The National Debate Tournament began at the United States Military Academy in 1947. It was organized and conducted by the academy at West Point for its first twenty years.
Initial tournament rules were determined by the West Point Administration in consultation with such debate coaches as A. Craig Baird of the University of Iowa, G. M. Musgrave of Des Moines, Alan Nichols of USC, E. R. Nichols of the University of Redlands, and Joseph O’Brien of Pennsylvania State University.
At the first tournament in 1947, twenty-nine colleges participated in five “seeding” rounds and four elimination rounds over a three day period. Some of the features of the tournament were that no school would meet a school within five hundred miles of itself during the seeding rounds and that no coach would judge a school from his or her own district.
Many traditions were started at West Point that year, some of which still remain today: the “big board”, oral announcement of round pairings, cadet escorts for each team, teams for each debate meeting under the banner of the affirmative team, and team signs in the rooms.
In 1967, the National Debate Tournament entered a new era as the American Forensic Association, the national professional organization of forensics educators, assumed responsibility for the tournament. The NDT was moved from West Point and has been hosted by a different school every year since, although three schools (State University of West Georgia, Miami University of Ohio, the University of Utah) have hosted it twice. Control of the tournament became the responsibility of a national committee elected by those schools supporting the tournament.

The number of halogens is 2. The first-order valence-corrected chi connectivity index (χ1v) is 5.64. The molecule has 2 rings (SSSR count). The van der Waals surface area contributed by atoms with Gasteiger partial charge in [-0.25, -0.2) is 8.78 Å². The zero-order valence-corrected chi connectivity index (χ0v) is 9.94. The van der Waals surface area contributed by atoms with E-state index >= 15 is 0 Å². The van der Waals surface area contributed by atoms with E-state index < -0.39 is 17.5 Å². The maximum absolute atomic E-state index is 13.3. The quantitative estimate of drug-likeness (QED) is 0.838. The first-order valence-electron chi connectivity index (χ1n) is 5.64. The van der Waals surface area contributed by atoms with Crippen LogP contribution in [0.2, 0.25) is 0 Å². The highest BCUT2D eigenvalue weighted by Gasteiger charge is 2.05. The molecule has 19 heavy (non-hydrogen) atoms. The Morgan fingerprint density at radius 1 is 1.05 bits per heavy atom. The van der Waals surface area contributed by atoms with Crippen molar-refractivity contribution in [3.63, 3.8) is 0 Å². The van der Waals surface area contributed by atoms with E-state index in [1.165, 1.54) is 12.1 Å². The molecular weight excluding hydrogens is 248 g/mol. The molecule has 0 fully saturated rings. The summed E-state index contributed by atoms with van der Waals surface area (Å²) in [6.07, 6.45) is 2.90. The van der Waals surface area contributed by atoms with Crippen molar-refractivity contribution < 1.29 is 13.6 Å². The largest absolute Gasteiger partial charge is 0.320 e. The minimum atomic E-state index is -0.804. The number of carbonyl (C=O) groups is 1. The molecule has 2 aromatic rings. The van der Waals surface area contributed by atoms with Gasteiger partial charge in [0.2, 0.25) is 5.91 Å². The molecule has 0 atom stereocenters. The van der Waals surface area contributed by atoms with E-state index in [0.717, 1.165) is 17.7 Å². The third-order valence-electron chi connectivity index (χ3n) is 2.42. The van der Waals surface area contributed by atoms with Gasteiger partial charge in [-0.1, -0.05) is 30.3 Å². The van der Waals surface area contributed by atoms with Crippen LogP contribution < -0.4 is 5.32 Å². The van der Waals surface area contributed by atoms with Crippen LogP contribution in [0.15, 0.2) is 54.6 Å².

As debate has developed in recent years other refinements have been added to the tournament: the ten-minute preparation time rule, elaborate procedures for assigning judges, judge qualifications and published critiques of the final debate.
Over the years, the tournament has expanded in size, with various procedures used for selecting the participants. I n the early days, teams were chosen by district nominating committees. This method was replaced by some form of qualifying tournaments in most districts. For the first twenty years of NDT competition the tournament host and previous year’s winner received automatic invitations. Post-district at-large bids were initiated in 1968 and pre-district bids in 1971. Since 1970, it has been possible for a school to qualify as many as two teams for the NDT. This year seventy-four teams participated in the NDT. Beginning in 1992, up to six schools can qualify a third team.
The National Debate Tournament is sponsored by the American Forensic Association . The NDT is also indebted to Mr. Sigurd S. Larmon (1891-1987) for donating the rotating Larmon Trophy, emblematic of the national debate championship; to Mr. and Mrs. George Walker for donating the rotating second-place Walker Memorial Trophy in memory of their son; to Mr. Robert Feldhake, top speaker in the 1976 NDT and now an attorney in Los Angeles for donating the Wayne Brockriede Top Speaker Award; to District IX for donating the rotating Top Speaker Trophy; the Copeland Family for donating the Rex Copeland First Team At Large Trophy, to Ovid R. Davis for donating the Ovid R. Davis/West Georgia College Championship Coach Award and to Lucy Keele for the funding to support the Lucy Keele Service award.